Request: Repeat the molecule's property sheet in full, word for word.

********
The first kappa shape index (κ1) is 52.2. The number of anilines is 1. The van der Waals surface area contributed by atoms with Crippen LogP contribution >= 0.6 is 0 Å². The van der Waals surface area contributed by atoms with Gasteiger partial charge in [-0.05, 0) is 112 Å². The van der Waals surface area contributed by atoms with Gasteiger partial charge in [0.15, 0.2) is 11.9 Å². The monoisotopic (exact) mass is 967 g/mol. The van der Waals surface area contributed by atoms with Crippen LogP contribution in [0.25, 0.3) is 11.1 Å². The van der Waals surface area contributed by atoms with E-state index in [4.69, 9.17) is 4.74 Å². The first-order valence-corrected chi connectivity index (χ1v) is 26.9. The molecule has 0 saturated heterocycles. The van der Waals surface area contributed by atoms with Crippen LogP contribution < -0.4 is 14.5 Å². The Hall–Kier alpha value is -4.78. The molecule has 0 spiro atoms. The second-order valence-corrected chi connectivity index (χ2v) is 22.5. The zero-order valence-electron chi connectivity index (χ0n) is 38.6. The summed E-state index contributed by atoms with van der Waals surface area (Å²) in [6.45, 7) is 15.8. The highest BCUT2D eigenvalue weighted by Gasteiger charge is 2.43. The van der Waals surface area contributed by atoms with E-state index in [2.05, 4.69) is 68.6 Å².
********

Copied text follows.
The first kappa shape index (κ1) is 52.2. The number of anilines is 1. The van der Waals surface area contributed by atoms with Crippen LogP contribution >= 0.6 is 0 Å². The van der Waals surface area contributed by atoms with Gasteiger partial charge in [-0.05, 0) is 112 Å². The van der Waals surface area contributed by atoms with Gasteiger partial charge in [0.15, 0.2) is 11.9 Å². The monoisotopic (exact) mass is 967 g/mol. The van der Waals surface area contributed by atoms with Crippen LogP contribution in [0.25, 0.3) is 11.1 Å². The van der Waals surface area contributed by atoms with E-state index in [4.69, 9.17) is 4.74 Å². The first-order valence-corrected chi connectivity index (χ1v) is 26.9. The molecule has 0 saturated heterocycles. The van der Waals surface area contributed by atoms with Crippen LogP contribution < -0.4 is 14.5 Å². The Hall–Kier alpha value is -4.78. The molecule has 0 spiro atoms. The second-order valence-corrected chi connectivity index (χ2v) is 22.5. The zero-order valence-electron chi connectivity index (χ0n) is 38.6. The summed E-state index contributed by atoms with van der Waals surface area (Å²) in [6.45, 7) is 15.8. The highest BCUT2D eigenvalue weighted by Gasteiger charge is 2.43. The van der Waals surface area contributed by atoms with E-state index in [2.05, 4.69) is 68.6 Å².